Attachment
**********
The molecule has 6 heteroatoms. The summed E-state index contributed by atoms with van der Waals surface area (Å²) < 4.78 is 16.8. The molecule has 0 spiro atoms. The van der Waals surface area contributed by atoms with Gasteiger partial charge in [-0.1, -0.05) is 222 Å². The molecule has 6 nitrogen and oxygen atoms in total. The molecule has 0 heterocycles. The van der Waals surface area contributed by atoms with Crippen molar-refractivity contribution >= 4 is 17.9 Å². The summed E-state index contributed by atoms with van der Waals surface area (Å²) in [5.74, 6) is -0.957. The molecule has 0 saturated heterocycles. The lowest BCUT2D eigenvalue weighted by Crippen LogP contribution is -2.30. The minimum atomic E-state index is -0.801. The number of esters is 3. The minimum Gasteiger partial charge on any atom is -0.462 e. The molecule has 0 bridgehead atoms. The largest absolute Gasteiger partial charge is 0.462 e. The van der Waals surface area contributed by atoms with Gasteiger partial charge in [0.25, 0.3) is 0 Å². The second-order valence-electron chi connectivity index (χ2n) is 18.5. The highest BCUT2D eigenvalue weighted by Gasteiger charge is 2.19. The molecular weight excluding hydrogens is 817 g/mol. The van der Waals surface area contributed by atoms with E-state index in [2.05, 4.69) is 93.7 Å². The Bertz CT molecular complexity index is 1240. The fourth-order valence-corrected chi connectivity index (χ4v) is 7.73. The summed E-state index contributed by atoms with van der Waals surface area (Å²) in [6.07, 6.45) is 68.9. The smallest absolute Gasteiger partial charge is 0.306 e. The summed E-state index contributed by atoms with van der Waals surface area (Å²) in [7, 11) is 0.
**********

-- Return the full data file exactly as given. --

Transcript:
The molecule has 6 heteroatoms. The summed E-state index contributed by atoms with van der Waals surface area (Å²) < 4.78 is 16.8. The molecule has 0 spiro atoms. The van der Waals surface area contributed by atoms with Gasteiger partial charge in [-0.1, -0.05) is 222 Å². The molecule has 6 nitrogen and oxygen atoms in total. The molecule has 0 heterocycles. The van der Waals surface area contributed by atoms with Crippen molar-refractivity contribution >= 4 is 17.9 Å². The summed E-state index contributed by atoms with van der Waals surface area (Å²) in [5.74, 6) is -0.957. The molecule has 0 saturated heterocycles. The lowest BCUT2D eigenvalue weighted by Crippen LogP contribution is -2.30. The minimum atomic E-state index is -0.801. The number of esters is 3. The minimum Gasteiger partial charge on any atom is -0.462 e. The molecule has 0 bridgehead atoms. The largest absolute Gasteiger partial charge is 0.462 e. The van der Waals surface area contributed by atoms with Gasteiger partial charge in [0.25, 0.3) is 0 Å². The second-order valence-electron chi connectivity index (χ2n) is 18.5. The highest BCUT2D eigenvalue weighted by Gasteiger charge is 2.19. The molecular weight excluding hydrogens is 817 g/mol. The van der Waals surface area contributed by atoms with E-state index in [2.05, 4.69) is 93.7 Å². The Bertz CT molecular complexity index is 1240. The fourth-order valence-corrected chi connectivity index (χ4v) is 7.73. The summed E-state index contributed by atoms with van der Waals surface area (Å²) in [6.07, 6.45) is 68.9. The smallest absolute Gasteiger partial charge is 0.306 e. The summed E-state index contributed by atoms with van der Waals surface area (Å²) in [7, 11) is 0.